The personalisation and agility that Web 2.0 offers demand a different way of investing in change: make it fast, keep the investment low, take the benefits early and then do it all over again. Are our people ready?
Yesterday I moderated a panel of Venture Capitalists, for a Technology Ventures conference at Cambridge University, England (www.cutec.org). It was an honour to be invited, and as always I learned much from the experience.
The purpose of the conference was to explore the challenges and successes of starting up a business whose technology could change our lifestyle in future. The agenda included internet communication, sustainable energy, and personalised medicine.
The panel I was invited to moderate, addressing the first of these subject areas, considered the question “What’s Beyond Web 2.0?”
Here’s a summary of what I heard:
– Web 2.0 is already a social movement rather than a technology one
– It is significantly adjusting the relationship between employee and employer
– It puts each of us at the centre of our own unique network(s) of collaborators
– The mobile space may be where much of the action will take place
– People are still figuring out the value of exploiting Web 2.0, but it may come to them all of a sudden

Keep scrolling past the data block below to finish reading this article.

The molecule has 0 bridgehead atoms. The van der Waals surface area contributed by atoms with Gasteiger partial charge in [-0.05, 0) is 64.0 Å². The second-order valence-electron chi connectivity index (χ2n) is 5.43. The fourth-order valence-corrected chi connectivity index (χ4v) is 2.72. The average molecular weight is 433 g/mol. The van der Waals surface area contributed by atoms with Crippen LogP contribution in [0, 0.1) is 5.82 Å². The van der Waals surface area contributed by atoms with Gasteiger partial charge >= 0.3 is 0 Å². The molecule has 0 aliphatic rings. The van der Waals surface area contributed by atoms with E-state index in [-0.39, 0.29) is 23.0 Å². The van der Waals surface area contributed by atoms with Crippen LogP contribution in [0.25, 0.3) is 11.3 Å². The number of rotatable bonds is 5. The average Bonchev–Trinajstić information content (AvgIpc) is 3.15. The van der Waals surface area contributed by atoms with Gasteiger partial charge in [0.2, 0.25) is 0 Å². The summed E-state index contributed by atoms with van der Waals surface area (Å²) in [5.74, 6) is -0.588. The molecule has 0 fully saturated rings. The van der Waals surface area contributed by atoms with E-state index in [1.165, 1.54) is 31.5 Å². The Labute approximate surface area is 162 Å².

– There are low barriers to entry in exploiting Web 2.0, in terms of cost and technology
– The churn in Web 2.0 applications will be (much) faster than we’ve historically been used to.
Were I a Venture Capitalist, thinking of investing in Web 2.0-related innovations and beyond, that last point would be of particular interest. It implies a shortening timescale between investment and exit.
Similarly, it has implications for organisations investing in business changes that exploit Web 2.0. The risk of our chosen solution (people, process and technology) becoming obsolete, and quickly, may be much higher than we’ve been used to. So if we’re going to change, we’d better make it fast, keep the investment low, take the benefits early and be prepared to do it all over again. Throwaway investments in change.
Two questions: are our people ready for these potential consequences of using Web 2.0; and how much of all the above is true of that other 2.0, Enterprise 2.0?